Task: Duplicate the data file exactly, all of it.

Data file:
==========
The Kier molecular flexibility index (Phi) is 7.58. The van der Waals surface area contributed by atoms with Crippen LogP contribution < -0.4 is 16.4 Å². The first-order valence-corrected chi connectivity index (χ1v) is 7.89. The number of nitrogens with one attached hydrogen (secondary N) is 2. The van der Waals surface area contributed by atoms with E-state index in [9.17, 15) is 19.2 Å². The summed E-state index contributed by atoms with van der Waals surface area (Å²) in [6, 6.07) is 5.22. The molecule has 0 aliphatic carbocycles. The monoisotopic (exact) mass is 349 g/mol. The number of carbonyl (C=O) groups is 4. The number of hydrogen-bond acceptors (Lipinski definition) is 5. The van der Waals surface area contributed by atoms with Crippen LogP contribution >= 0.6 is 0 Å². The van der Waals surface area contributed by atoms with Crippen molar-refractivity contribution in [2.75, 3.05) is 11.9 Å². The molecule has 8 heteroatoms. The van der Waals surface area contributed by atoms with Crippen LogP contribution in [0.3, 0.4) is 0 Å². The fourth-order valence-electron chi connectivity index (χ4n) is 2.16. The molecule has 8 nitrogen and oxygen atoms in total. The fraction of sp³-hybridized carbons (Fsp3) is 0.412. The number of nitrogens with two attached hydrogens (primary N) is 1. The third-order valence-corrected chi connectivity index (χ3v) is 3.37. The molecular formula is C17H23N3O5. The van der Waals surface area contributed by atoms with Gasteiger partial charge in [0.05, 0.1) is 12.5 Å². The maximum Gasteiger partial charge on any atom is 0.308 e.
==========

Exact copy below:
The Kier molecular flexibility index (Phi) is 7.58. The van der Waals surface area contributed by atoms with Crippen LogP contribution < -0.4 is 16.4 Å². The first-order valence-corrected chi connectivity index (χ1v) is 7.89. The number of nitrogens with one attached hydrogen (secondary N) is 2. The van der Waals surface area contributed by atoms with E-state index in [9.17, 15) is 19.2 Å². The summed E-state index contributed by atoms with van der Waals surface area (Å²) in [6, 6.07) is 5.22. The molecule has 0 aliphatic carbocycles. The monoisotopic (exact) mass is 349 g/mol. The number of carbonyl (C=O) groups is 4. The number of hydrogen-bond acceptors (Lipinski definition) is 5. The van der Waals surface area contributed by atoms with Crippen LogP contribution >= 0.6 is 0 Å². The van der Waals surface area contributed by atoms with Crippen molar-refractivity contribution in [2.75, 3.05) is 11.9 Å². The molecule has 8 heteroatoms. The van der Waals surface area contributed by atoms with Crippen LogP contribution in [0.3, 0.4) is 0 Å². The fourth-order valence-electron chi connectivity index (χ4n) is 2.16. The molecule has 8 nitrogen and oxygen atoms in total. The fraction of sp³-hybridized carbons (Fsp3) is 0.412. The number of nitrogens with two attached hydrogens (primary N) is 1. The third-order valence-corrected chi connectivity index (χ3v) is 3.37. The molecular formula is C17H23N3O5. The van der Waals surface area contributed by atoms with Gasteiger partial charge in [0.05, 0.1) is 12.5 Å². The maximum Gasteiger partial charge on any atom is 0.308 e.